In 2015, they bought a house. Two years after that, he started his business. “I had to quickly learn of the financial aspects about owning a business.” He’s also trying to figure out how to hire employees. He’s considering his 20-year-old brother. “Before I do that, I have to learn how to treat him as an employee, not a sibling.”

Gus laments, “I’m looking for good employees and can’t find them. We’re living in an age where nobody wants to work.” While it may seem that Gus has a pretty sweet deal—owning a successful electrical contracting business at such a young age—he’s paid his dues over the past nine years. “I’ve crawled through mud under many houses. I used to be afraid of spiders, but I’ve had so many on my face that they don’t bother me anymore. I’ve run into skunks and raccoons, even found dead animals.” He was often the one called upon to go out in the middle of the night to fix a problem.

Helping customers design lighting for their homes is Gus’s favorite part of his job. “Lighting can affect someone’s mood. Sometimes an architect will design a house, but the lighting plans are vague. I love when that happens because I can sit down with a client and ask about their habits, what styles they like. When I shop for fixtures, I try to find the best deals.”

Gus notes both negative and positive changes in Fort Bragg over the years. “It used to be safer—more people lock their doors now. It’s also louder—there are more tourists. I don’t drive on Main Street during the summer. I try to shop local as much as possible, but there are fewer shops now.” On the positive side, “There are people moving here who want to build or remodel a home. I have clients who work for large companies that allow them to work remotely. They can live anywhere in the world and choose to live here.”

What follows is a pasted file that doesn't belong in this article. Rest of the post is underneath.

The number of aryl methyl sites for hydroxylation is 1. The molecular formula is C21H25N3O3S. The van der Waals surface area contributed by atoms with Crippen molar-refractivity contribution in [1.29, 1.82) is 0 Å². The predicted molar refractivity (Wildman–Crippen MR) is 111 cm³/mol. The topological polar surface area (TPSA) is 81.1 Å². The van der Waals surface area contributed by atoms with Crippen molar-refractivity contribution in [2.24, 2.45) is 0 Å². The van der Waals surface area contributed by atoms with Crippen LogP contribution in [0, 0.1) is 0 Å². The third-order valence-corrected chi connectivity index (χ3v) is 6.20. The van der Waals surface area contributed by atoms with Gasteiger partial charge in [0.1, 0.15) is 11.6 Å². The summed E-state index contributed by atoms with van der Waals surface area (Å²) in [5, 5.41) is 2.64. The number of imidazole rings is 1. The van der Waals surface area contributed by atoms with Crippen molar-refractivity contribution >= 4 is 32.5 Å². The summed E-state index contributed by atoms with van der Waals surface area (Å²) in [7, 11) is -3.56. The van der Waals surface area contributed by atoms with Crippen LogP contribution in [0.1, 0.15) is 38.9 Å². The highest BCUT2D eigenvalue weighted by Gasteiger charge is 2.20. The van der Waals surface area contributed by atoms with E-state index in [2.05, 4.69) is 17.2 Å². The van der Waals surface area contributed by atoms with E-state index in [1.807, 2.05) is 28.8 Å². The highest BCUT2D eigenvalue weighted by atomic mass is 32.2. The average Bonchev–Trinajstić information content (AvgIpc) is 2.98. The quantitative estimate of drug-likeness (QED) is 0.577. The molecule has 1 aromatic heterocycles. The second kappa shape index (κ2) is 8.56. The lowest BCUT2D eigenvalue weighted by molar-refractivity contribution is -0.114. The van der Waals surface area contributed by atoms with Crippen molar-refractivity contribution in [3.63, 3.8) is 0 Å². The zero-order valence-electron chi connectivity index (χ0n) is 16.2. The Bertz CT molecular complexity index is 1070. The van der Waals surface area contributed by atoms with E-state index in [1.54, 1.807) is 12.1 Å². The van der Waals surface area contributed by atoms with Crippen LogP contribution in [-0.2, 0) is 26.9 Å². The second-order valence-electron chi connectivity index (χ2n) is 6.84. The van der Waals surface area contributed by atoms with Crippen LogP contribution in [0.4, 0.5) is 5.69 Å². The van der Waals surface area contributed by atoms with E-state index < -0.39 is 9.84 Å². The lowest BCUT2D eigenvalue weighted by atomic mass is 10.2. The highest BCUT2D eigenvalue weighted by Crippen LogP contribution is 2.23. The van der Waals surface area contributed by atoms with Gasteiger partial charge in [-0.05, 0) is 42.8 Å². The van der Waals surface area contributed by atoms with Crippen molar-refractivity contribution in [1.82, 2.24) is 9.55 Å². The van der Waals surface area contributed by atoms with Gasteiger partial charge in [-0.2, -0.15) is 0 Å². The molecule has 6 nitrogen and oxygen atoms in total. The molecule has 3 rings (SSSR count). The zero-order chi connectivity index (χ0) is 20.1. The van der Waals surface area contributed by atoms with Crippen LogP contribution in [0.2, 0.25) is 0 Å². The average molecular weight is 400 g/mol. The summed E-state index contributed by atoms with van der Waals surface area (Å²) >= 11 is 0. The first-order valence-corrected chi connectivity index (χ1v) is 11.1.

Gus is grateful to have found a career he enjoys. Given his work ethic and passion for what he does, there is no doubt his business will continue to grow and prosper. He is a true asset to our local community.

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Sarena Breed

sarena8When Sarena unlocked the doors to the Frame Mill Artworks on the morning of March 22, 2017, she excited and nervous. The previous owner Robyn Koski had helped make the transition as smooth as possible, but there was so much Sarena didn’t know, like the flow of the business or the nuances of her employees. Her nerves were further rattled when a supply truck pulled up to make a big delivery.

Up to now, Sarena had shied away from taking risks. For 10 years she worked nights at the Stanford Inn while her husband Sean Barrett worked days at Family Tree Service. This schedule made one of them available to care for their daughter Holiday. A few years ago, Sarena began to yearn for more. “I needed to create a different idea for how to do life, to find a career that feeds my soul. A friend asked what kind of role model I wanted to be for my daughter. I realized I want her to see me as a business owner.”

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Patricia Breed

Sarena channeled the courage of her foremothers to fulfill this vision. Her great-grandmother divorced her husband when such a thing was unthinkable and supported her family by running boardinghouses. Her paternal grandmother emigrated from the Philippines, worked at the post office, lived frugally, and put her money into San Francisco rental properties. Her maternal grandmother was a professional photographer and actress who also invested in real estate. Sarena’s mother Patricia Breed managed to become an artist and poet while raising six children over a span of 42 years.

***